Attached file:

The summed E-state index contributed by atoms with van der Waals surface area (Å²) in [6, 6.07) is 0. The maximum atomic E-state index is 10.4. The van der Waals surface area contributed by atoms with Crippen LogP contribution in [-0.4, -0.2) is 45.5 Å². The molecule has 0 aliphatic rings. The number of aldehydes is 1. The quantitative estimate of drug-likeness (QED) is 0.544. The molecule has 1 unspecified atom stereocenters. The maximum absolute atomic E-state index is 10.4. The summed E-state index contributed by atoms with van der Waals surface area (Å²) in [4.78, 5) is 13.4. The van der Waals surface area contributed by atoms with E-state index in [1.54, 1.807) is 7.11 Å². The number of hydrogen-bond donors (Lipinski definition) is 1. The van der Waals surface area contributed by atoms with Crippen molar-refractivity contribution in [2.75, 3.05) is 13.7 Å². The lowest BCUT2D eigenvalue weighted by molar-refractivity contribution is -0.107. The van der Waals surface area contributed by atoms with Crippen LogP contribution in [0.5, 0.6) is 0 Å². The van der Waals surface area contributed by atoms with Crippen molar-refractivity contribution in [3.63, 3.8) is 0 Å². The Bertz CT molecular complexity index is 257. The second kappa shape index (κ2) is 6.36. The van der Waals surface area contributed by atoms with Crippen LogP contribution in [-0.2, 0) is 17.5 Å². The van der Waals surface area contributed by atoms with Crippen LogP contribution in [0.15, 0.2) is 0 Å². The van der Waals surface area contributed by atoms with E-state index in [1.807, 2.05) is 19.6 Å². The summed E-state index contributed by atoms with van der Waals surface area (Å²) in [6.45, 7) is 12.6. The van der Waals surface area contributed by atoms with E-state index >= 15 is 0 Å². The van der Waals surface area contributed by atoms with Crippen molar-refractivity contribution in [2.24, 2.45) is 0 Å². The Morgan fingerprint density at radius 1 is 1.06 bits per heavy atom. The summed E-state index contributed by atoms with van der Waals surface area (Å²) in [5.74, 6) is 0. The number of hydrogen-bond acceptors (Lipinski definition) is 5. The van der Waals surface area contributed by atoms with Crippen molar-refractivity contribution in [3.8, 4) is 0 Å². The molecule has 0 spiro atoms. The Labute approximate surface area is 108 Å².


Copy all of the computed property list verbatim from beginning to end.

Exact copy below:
The summed E-state index contributed by atoms with van der Waals surface area (Å²) in [6, 6.07) is 0. The maximum atomic E-state index is 10.4. The van der Waals surface area contributed by atoms with Crippen LogP contribution in [-0.4, -0.2) is 45.5 Å². The molecule has 0 aliphatic rings. The number of aldehydes is 1. The quantitative estimate of drug-likeness (QED) is 0.544. The molecule has 1 unspecified atom stereocenters. The maximum absolute atomic E-state index is 10.4. The summed E-state index contributed by atoms with van der Waals surface area (Å²) in [4.78, 5) is 13.4. The van der Waals surface area contributed by atoms with E-state index in [1.54, 1.807) is 7.11 Å². The number of hydrogen-bond donors (Lipinski definition) is 1. The van der Waals surface area contributed by atoms with Crippen molar-refractivity contribution in [2.75, 3.05) is 13.7 Å². The lowest BCUT2D eigenvalue weighted by molar-refractivity contribution is -0.107. The van der Waals surface area contributed by atoms with Crippen LogP contribution in [0.5, 0.6) is 0 Å². The van der Waals surface area contributed by atoms with Crippen molar-refractivity contribution in [3.63, 3.8) is 0 Å². The Bertz CT molecular complexity index is 257. The second kappa shape index (κ2) is 6.36. The van der Waals surface area contributed by atoms with Crippen LogP contribution in [-0.2, 0) is 17.5 Å². The van der Waals surface area contributed by atoms with Crippen LogP contribution in [0.15, 0.2) is 0 Å². The van der Waals surface area contributed by atoms with E-state index in [1.807, 2.05) is 19.6 Å². The summed E-state index contributed by atoms with van der Waals surface area (Å²) in [6.45, 7) is 12.6. The van der Waals surface area contributed by atoms with E-state index >= 15 is 0 Å². The van der Waals surface area contributed by atoms with Crippen molar-refractivity contribution in [2.24, 2.45) is 0 Å². The Morgan fingerprint density at radius 1 is 1.06 bits per heavy atom. The summed E-state index contributed by atoms with van der Waals surface area (Å²) in [5.74, 6) is 0. The number of hydrogen-bond acceptors (Lipinski definition) is 5. The van der Waals surface area contributed by atoms with Crippen molar-refractivity contribution in [3.8, 4) is 0 Å². The molecule has 0 spiro atoms. The Labute approximate surface area is 108 Å².